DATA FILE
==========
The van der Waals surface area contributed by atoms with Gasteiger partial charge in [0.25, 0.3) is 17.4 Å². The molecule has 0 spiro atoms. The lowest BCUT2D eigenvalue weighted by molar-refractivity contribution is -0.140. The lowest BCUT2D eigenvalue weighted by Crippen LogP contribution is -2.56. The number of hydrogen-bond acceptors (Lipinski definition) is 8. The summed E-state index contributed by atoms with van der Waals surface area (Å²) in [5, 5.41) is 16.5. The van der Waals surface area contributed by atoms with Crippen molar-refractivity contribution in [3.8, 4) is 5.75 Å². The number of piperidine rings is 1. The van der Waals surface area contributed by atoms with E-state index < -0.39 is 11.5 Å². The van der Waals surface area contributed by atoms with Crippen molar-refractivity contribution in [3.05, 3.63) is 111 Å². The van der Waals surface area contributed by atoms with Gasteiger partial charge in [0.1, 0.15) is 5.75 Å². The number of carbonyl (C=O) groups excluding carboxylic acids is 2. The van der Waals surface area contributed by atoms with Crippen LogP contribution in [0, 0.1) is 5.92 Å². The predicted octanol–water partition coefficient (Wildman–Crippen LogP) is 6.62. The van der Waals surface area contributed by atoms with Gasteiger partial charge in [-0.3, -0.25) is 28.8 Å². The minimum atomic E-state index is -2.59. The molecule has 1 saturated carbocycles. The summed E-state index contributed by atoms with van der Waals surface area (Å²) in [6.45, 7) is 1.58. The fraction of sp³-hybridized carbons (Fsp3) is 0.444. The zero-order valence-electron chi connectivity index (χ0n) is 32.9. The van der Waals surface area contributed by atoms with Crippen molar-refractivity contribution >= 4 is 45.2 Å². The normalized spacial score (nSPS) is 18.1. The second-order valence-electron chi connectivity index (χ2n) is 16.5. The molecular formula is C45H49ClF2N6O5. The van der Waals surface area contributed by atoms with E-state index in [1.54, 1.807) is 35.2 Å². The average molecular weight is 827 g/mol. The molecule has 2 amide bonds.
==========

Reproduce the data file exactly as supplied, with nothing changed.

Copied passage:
The van der Waals surface area contributed by atoms with Gasteiger partial charge in [0.25, 0.3) is 17.4 Å². The molecule has 0 spiro atoms. The lowest BCUT2D eigenvalue weighted by molar-refractivity contribution is -0.140. The lowest BCUT2D eigenvalue weighted by Crippen LogP contribution is -2.56. The number of hydrogen-bond acceptors (Lipinski definition) is 8. The summed E-state index contributed by atoms with van der Waals surface area (Å²) in [5, 5.41) is 16.5. The van der Waals surface area contributed by atoms with Crippen molar-refractivity contribution in [3.8, 4) is 5.75 Å². The number of piperidine rings is 1. The van der Waals surface area contributed by atoms with E-state index < -0.39 is 11.5 Å². The van der Waals surface area contributed by atoms with Crippen molar-refractivity contribution in [3.05, 3.63) is 111 Å². The van der Waals surface area contributed by atoms with Gasteiger partial charge in [0.1, 0.15) is 5.75 Å². The number of carbonyl (C=O) groups excluding carboxylic acids is 2. The van der Waals surface area contributed by atoms with Crippen LogP contribution in [0, 0.1) is 5.92 Å². The predicted octanol–water partition coefficient (Wildman–Crippen LogP) is 6.62. The van der Waals surface area contributed by atoms with Gasteiger partial charge in [-0.3, -0.25) is 28.8 Å². The minimum atomic E-state index is -2.59. The molecule has 1 saturated carbocycles. The summed E-state index contributed by atoms with van der Waals surface area (Å²) in [6.45, 7) is 1.58. The fraction of sp³-hybridized carbons (Fsp3) is 0.444. The zero-order valence-electron chi connectivity index (χ0n) is 32.9. The van der Waals surface area contributed by atoms with Crippen molar-refractivity contribution >= 4 is 45.2 Å². The normalized spacial score (nSPS) is 18.1. The second-order valence-electron chi connectivity index (χ2n) is 16.5. The molecular formula is C45H49ClF2N6O5. The van der Waals surface area contributed by atoms with E-state index in [1.54, 1.807) is 35.2 Å². The average molecular weight is 827 g/mol. The molecule has 2 amide bonds.